The sheets represent your faction’s progress in exploring the galaxy, developing planets, deploying forces, and so forth. Each sheet is inspired by one of the X’s of the 4X game genre. The core loop is driven by event cards that tell the players what kind of round they’ll resolve. Most events provide a few resources which you can spend on one (and only one!) of your sheets—choosing which sheet to spend them on is a delightfully agonizing decision, especially because you have to make that choice before you see what additional resources are rolled on the dice.

Other events have all the players fighting in wars, voting in the Galactic Council, or producing trade goods to spend at a crucial moment. Regardless of the type of event, all play is simultaneous, meaning there is little waiting in this game.

You managed to squeeze in all 24 factions, how do they retain their unique powers? How was that translated?

JK: For each faction, I searched for the mechanical or thematic aspect that most defined their style of play in Twilight Imperium Fourth Edition and tried to recreate that experience. Each faction has a persistent power that reinforces their play style, and they each have a major power that triggers when they acquire a rare asset that appears only once on each sheet. For example, the Embers of Muaat can acquire this asset early to deploy a prototype war sun well before anyone has unlocked war suns.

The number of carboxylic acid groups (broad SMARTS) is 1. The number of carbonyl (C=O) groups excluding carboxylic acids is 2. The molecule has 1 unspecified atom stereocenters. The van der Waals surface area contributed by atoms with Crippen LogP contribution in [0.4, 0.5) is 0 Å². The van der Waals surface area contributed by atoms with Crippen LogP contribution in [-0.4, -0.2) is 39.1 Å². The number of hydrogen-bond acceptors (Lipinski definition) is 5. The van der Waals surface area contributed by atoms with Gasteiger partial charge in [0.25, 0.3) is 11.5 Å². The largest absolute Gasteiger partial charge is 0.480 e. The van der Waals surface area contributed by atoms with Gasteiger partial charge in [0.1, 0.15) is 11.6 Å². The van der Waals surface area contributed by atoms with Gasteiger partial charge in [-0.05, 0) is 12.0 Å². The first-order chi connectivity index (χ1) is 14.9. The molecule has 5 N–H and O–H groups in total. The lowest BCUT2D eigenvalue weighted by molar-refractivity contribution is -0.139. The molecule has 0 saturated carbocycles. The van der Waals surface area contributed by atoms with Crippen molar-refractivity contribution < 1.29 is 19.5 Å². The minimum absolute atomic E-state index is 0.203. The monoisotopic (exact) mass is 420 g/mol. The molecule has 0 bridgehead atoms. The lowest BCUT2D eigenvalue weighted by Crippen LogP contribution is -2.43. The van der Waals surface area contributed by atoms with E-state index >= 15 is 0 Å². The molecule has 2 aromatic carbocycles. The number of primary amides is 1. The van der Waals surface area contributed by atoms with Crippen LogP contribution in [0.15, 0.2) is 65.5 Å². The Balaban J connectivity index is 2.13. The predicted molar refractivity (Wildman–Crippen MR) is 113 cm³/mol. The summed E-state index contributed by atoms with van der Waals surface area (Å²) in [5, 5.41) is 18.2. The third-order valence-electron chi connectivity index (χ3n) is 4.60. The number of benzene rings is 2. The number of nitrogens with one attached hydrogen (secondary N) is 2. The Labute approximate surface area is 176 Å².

The tech tree is core to Twilight Imperium – how does that fit on a sheet?

JK: Techs function very similar to how they do in Twilight Imperium, they’re just incorporated into the sheet that they affect. The tech tree is flattened since there are fewer techs in this game, but each tech has a big impact to warrant the investment needed to unlock it. Techs, like most aspects of the players sheets, are tracked with a simple set of marks. You’ll be marking your sheets a whole lot, but the method of marking is easy.

There’s a solo mode, what kind is it?

JK: The solo mode uses an AI sheet that races against you for objectives while also wielding military and political strength against you. It doesn’t ask you to simulate all of a player’s choices (your own sheets will occupy your brain space), but by competing against you, it will interfere with your plans and make it hard to achieve a high score. The AI has multiple difficulty levels, and your goal is to achieve a winning score for that difficulty level. See how many factions you can get the best score with

What are your hopes for the game?

JK: One of my major goals for this game was replayability. Most roll and write games don’t have an element that creates variety from session to session beyond dice results. I wanted a game that felt different every time from the very beginning, so I made eight variations for each type of sheet—that’s thousands of combinations before faction is even considered. Even if you’re a longtime Twilight Imperium fan who refuses to play any faction other than the Ghosts of Creuss, you can have a novel strategy puzzle each time you play. And if that thought abhors you, we’ve got you covered; there’s also a side on each sheet that has no variance if you want everyone to have identical opportunities.